FIGURE 2 which shows a preferred species of the invention, illustrates the feature of items a to 1, namely the crimped or bulky character of the entangled loops of the hard fiber. It is considered that this crimp accounts for the unusual hand of fabrics made from such yarns. The

figure clearly shows the features common to all yarns of this invention, namely the intimate mixture of the substantially straight elastomer filaments and the randomly looped hard fibers. It is to be noted that the hard fibers are not mereiy twisted about the elastic filaments but are looped about the hard fibers in a random fashion. The finished yarns have substantially zero twist.

The individual hard fibers and elastomer fibers in the relaxed yarn of item c have deniers of about 1.1 and 1.5,

respectively. The individual hard fibers and elastomer and hard fiber components do not tend to bunch together.

Table Yarns of This Invention Control Yarns Item I: b c i (l e l f g h As-Spun yam denier/filaments.. 100/10 175/10 250/20 420/20 670 Draw ratio 5. 5X 8X 8X 8X 8X Relaxation, perccnt 53 56 00 60 Residual Shrinkage 30 34 34 32 Properties after boil-01f: 1

Denierls cotton count 68/18 06/55 163/33 257/21 425/13 Tenacity, grid/Elongation, percent. 0 8/168 0. 7/240 0. 6/270 0. 6/288 0. 5/285 Tcnancity at 200% Elongation, g.p.d 0. 33 0. 24 0.17 0.17 Tensile Recovery from 50% Elongation,

percent i 81 88 8G $0 83 77 Stress Decay at 50% Elongation, percent. 8. 9 13. 3 8. 3 8. 8 10. 1 10 0. 2 5. 2 Modulus, g.p.(l. calculated from lead at 50% elongation 0. 012 0. 014 0.013 0. 015 0. 015 0.012 0.001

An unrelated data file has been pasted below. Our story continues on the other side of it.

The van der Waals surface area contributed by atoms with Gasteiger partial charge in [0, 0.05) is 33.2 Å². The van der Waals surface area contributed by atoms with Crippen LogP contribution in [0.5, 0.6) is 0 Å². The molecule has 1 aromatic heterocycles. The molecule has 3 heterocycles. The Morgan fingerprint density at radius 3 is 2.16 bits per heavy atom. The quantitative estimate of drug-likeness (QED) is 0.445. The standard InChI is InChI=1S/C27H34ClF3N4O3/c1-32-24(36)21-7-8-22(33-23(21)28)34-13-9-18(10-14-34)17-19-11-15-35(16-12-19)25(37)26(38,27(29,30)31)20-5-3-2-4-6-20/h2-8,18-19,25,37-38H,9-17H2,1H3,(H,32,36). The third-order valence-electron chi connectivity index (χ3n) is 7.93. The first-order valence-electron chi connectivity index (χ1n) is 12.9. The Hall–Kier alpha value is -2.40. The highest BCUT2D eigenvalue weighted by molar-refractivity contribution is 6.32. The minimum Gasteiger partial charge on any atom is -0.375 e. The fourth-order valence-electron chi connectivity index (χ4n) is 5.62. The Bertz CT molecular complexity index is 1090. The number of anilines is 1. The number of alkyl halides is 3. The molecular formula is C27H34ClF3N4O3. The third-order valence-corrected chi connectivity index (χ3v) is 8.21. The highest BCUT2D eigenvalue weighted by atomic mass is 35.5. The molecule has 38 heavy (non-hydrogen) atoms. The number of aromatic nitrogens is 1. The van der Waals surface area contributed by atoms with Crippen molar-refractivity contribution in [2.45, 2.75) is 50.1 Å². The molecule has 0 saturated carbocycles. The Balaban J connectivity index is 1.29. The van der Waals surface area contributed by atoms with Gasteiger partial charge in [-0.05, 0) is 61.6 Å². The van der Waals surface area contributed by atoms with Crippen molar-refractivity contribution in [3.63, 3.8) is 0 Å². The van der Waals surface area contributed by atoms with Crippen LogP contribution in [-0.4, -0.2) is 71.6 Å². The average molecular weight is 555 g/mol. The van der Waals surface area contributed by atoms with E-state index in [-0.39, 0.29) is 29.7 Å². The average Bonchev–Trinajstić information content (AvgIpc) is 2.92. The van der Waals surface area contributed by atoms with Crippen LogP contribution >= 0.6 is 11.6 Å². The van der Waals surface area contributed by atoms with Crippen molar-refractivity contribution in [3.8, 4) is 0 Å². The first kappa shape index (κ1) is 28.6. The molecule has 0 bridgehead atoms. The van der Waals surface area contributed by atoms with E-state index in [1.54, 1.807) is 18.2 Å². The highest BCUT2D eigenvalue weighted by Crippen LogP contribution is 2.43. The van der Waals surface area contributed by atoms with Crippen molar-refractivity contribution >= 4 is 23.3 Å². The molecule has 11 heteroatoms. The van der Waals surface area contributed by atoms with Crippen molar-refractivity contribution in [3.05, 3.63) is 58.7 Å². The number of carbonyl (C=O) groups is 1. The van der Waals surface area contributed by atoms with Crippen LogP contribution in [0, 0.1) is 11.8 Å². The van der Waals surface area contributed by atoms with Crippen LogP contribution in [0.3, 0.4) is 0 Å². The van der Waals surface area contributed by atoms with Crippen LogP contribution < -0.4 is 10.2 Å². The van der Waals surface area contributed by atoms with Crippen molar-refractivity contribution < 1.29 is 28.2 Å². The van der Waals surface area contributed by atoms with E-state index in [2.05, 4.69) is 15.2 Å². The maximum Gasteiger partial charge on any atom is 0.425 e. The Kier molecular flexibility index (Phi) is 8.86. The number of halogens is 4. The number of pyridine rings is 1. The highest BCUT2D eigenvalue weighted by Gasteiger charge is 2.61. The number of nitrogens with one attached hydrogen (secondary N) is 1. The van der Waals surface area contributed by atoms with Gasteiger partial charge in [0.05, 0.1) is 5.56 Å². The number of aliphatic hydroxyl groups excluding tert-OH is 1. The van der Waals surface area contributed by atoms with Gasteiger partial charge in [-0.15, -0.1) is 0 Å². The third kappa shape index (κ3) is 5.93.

1 For 20 minutes.

tenacity of 0.6 gram per denier, an elongation of 600%, EXAMPLE III an initial modulus of 0.05 gram per denier, stress decay of 6.5%, and tensile recovery from 50% elongation of Filaments spun from the acrylonitrile polymer of this example have the following properties after an 8X draw and relaxation: tenacity 5 grams per denier, elongation 17%, and modulus of gram-s per denier.

EXAMPLE II The following examples illustrate some of the physical properties of the yarns of this invention.

Items :2 to e, shown in the table which follows, are prepared as in Example I with the composite structure containing 75% of the acrylonitrile component and 25% of elastomer A. Item f is prepared in a similar manner and contains equal weights of both components. Different spinnerets and draw ratios are used to vary the samples.

Item g is prepared by spinning a sliver of the acrylonitrlle copolymer staple of Example I around a 150 denier monofil of elastomer A. The thread contained approximately 25% by weight of the elastomer.

Twenty percent (20%) solutions in DMF of elastomer A and 1a 94/ 6 acrylonitrile/methylacrylate copolymer are simultaneously extruded at C. through a spinneret similar to that used in Example I having 20 orifices 0.005

60 inch in diameter into a spinning cell, the oil heated walls ofwhich are maintained at 220 C. The yarn is wound up at 43 0 yards per minute. Nitrogen gas at 290 C. (0.5 pound/hour) enters the cell from around the spinneret. The as-spun yarn comprising composite filaments 65 of the two polymers in a 50/ 50 ratio is straight, non-elas- 75 by boiling in water for 20 minutes, fine intermingled loops of the hard fiber appear on the surface of the yarn, and

the presence of 0.15% 0.05% antimony oxide (based on weight of dimethyl teriephthalate plus the polyether) to an inherent viscosity of 7 the yarn shrinks in length about 70%, yielding an elastic yarn with the appearance and feel of a spun staple yarn.

Filaments prepared from the above acrylonitrile cpolyrner have a tenacity of 2.5 grams per denier, an elongation to break of 20%, and a modulus of 45 grams per denier after a X draw and relaxation.